The life of Elijah is made up of great peaks and troughs. After his triumph on Mount Carmel he runs for his life to Mount Sinai (1 Kings 19:1-18). There's an earthquake, but God isn't in the earthquake; a wind, but he's not there either; and neither is he in the fire. But when Elijah hears a gentle whisper, he goes to the mouth of his cave; and it's there that he meets him, and God gives him another task.
I wonder whether we today are so busy expecting to meet God on our terms, that we don't meet him at all. Surely God ought to be in the earthquake, wind or fire. And of course, he may be: he may be in the soaring rhetoric of a fine preacher, or the amplified drums and guitars of a mainstage worship band at a huge Christian convention. But we're foolish if we imagine that that's the only place he'll be, and approach every service hoping for another spiritual earthquake.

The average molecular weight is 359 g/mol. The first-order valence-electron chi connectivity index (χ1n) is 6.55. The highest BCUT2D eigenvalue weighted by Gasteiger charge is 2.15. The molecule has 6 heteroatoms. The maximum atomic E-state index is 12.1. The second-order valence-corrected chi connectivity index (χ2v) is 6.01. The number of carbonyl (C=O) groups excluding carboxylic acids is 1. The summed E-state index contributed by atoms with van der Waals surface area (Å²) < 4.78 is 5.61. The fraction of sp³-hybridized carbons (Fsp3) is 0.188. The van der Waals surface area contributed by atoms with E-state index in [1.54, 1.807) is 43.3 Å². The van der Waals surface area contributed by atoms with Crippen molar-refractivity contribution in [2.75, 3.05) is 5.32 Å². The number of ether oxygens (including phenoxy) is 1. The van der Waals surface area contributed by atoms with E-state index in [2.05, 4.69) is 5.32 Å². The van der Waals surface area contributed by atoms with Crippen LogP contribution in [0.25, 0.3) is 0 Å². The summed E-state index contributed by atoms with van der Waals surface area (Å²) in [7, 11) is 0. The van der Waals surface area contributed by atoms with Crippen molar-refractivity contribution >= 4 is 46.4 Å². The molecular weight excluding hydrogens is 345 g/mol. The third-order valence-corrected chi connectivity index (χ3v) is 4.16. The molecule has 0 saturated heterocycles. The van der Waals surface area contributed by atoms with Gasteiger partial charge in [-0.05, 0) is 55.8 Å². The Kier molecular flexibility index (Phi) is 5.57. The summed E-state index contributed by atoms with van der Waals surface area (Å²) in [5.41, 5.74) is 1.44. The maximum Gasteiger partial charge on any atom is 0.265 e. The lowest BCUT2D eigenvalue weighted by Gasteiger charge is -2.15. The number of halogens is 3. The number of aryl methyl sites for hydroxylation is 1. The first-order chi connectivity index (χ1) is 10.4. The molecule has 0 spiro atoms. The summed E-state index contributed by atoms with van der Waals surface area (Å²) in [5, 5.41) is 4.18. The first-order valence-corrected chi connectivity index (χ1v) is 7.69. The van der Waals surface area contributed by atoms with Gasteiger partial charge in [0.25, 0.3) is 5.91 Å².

And surely God ought to be concerned with our needs: our disappointments, our fears, our exhaustion, our sense of being alone? Elijah thought so. He'd been through a lot because he was faithful; so, didn't God owe him something? No: the gentle whisper just gave him more work to do.
And perhaps that's the greatest danger of all: than we're so taken up with the quest for spiritual satisfaction for ourselves that we miss what God is telling us to do for him. JS Mill was an atheist philosopher, but he said something wise: if you seek happiness for yourself, you won't find it. You find it through giving yourself to someone or something else. Sometimes God doesn't give us what we want; he gives us what we need.